In the several decades that Tucker’s Superette in St. John’s has sold Remembrance Day poppies, no one ever touched the donation can — until now.
“This is really low,” said store owner Robert Tucker, whose late father, also Robert, started the business in 1934.
“It’s a bit much that someone would stoop so low. They don’t care anymore.”
The poppy can was grabbed by a man and a woman, seizing an opportunity when an employee briefly turned away from the counter on Tuesday.
In the lead-up to Remembrance Day, the convenience store, like other businesses, sells poppies on behalf of the Royal Canadian Legion. The annual campaign is the major source of funding for the legion.
The theft was captured on videotape and Tucker said he reported it to the Royal Newfoundland Constabulary.
Tucker, who began helping in the store in the 1970s and took it over full-time in 1978, said extended family members — uncles and cousins — fought in the Second World War, which lasted from 1939-45.
He recalls a cousin, Phillip Tucker, who was wounded with shrapnel after serving on a ship that was torpedoed.
“As a child, I remember seeing his back scarred by shrapnel,” Tucker said Friday between serving customers in the busy store. “He had been a strong man and he suffered all his life.”
The store is still selling poppies, but now keeps the donations behind the counter.
“Now you can’t put the poppy can out and trust the public,” he said. “(The thieves) have no respect.”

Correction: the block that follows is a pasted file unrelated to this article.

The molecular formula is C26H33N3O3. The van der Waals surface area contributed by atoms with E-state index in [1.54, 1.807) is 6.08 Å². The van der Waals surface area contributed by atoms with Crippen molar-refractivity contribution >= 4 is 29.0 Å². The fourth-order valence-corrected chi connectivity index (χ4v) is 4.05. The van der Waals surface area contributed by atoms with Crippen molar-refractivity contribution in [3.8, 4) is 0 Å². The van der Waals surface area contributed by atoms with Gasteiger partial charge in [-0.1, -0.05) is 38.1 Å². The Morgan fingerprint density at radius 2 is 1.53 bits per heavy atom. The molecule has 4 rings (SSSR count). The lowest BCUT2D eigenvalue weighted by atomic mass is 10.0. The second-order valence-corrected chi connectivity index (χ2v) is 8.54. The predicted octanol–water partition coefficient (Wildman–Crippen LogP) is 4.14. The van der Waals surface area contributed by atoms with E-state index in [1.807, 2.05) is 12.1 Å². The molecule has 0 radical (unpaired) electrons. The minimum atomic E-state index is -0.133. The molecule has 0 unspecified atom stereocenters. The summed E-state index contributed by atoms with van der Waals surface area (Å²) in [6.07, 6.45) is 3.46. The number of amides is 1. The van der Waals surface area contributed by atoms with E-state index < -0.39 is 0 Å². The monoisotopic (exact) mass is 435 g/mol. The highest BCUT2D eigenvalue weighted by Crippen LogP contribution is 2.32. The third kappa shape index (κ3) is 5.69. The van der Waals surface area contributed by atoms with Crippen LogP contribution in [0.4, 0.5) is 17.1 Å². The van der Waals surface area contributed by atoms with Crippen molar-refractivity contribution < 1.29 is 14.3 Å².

Tucker said the pair, who he figures are aged 25-30, have been in the store before and will be pegged sooner or later.
“The police are doing a fantastic job. We’ve never had a better police force,” Tucker said. “But they are so damn busy.”
He said even if caught, the thieves won’t get much out of the justice system, which he said creates a climate where criminals don’t serve adequate time on multiple charges.
“It’s just as well for them to giv ’er,” Tucker said of the thieves.
A staff member at the Royal Canadian Legion in St. John’s told The Telegram Friday its had reports of four poppy can thefts so far this year.
The Canadian Press has reported several thefts of poppy donation boxes in Ontario.
The artificial poppy pins are an iconic symbol of war remembrance. According to the Royal Canadian Legion website, on July 5, 1921, the forefather of the Royal Canadian Legion, the Great War Veterans Association, adopted the poppy as its “Flower of Remembrance.”
The primary purpose of the Poppy Trust Fund is to provide financial assistance to ex-servicemen and women in need, and to their dependants.
Canadian John McCrae most famously wrote about poppies in his poem “In Flanders Fields” in 1915 during the second battle of Ypres, Belgium, in the First World War.